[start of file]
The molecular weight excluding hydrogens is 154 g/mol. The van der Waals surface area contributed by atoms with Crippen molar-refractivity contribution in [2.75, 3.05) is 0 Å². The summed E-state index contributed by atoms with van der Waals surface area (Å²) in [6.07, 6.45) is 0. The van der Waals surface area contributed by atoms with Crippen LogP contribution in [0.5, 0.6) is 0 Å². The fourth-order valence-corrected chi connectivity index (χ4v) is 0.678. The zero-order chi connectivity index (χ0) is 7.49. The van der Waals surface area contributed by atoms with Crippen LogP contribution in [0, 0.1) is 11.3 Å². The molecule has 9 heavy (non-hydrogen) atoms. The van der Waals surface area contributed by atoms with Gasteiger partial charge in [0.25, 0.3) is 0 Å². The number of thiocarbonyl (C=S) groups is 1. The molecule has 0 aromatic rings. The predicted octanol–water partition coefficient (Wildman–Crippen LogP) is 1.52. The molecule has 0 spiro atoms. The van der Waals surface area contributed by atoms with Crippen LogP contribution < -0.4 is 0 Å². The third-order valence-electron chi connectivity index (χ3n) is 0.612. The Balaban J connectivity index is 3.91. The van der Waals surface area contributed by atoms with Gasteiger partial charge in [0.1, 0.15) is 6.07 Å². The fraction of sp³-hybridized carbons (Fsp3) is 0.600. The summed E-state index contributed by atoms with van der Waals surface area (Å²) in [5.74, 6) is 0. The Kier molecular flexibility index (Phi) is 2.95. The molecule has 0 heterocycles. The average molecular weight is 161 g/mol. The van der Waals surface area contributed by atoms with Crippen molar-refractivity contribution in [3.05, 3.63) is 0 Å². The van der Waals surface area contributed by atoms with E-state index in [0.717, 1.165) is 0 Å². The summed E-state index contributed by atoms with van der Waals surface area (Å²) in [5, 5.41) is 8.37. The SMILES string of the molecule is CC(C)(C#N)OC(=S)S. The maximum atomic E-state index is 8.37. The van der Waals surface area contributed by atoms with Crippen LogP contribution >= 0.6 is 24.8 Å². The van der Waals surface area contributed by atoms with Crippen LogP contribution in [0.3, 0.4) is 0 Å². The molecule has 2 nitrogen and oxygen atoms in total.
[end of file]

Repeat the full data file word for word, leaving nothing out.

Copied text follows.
The molecular weight excluding hydrogens is 154 g/mol. The van der Waals surface area contributed by atoms with Crippen molar-refractivity contribution in [2.75, 3.05) is 0 Å². The summed E-state index contributed by atoms with van der Waals surface area (Å²) in [6.07, 6.45) is 0. The van der Waals surface area contributed by atoms with Crippen LogP contribution in [0.5, 0.6) is 0 Å². The fourth-order valence-corrected chi connectivity index (χ4v) is 0.678. The zero-order chi connectivity index (χ0) is 7.49. The van der Waals surface area contributed by atoms with Crippen LogP contribution in [0, 0.1) is 11.3 Å². The molecule has 9 heavy (non-hydrogen) atoms. The van der Waals surface area contributed by atoms with Gasteiger partial charge in [0.25, 0.3) is 0 Å². The number of thiocarbonyl (C=S) groups is 1. The molecule has 0 aromatic rings. The predicted octanol–water partition coefficient (Wildman–Crippen LogP) is 1.52. The molecule has 0 spiro atoms. The van der Waals surface area contributed by atoms with Crippen LogP contribution < -0.4 is 0 Å². The third-order valence-electron chi connectivity index (χ3n) is 0.612. The Balaban J connectivity index is 3.91. The van der Waals surface area contributed by atoms with Gasteiger partial charge in [0.1, 0.15) is 6.07 Å². The fraction of sp³-hybridized carbons (Fsp3) is 0.600. The summed E-state index contributed by atoms with van der Waals surface area (Å²) in [5.74, 6) is 0. The Kier molecular flexibility index (Phi) is 2.95. The molecule has 0 heterocycles. The average molecular weight is 161 g/mol. The van der Waals surface area contributed by atoms with Crippen molar-refractivity contribution in [3.05, 3.63) is 0 Å². The van der Waals surface area contributed by atoms with E-state index in [0.717, 1.165) is 0 Å². The summed E-state index contributed by atoms with van der Waals surface area (Å²) in [5, 5.41) is 8.37. The SMILES string of the molecule is CC(C)(C#N)OC(=S)S. The maximum atomic E-state index is 8.37. The van der Waals surface area contributed by atoms with Crippen LogP contribution >= 0.6 is 24.8 Å². The van der Waals surface area contributed by atoms with Crippen LogP contribution in [0.3, 0.4) is 0 Å². The molecule has 2 nitrogen and oxygen atoms in total.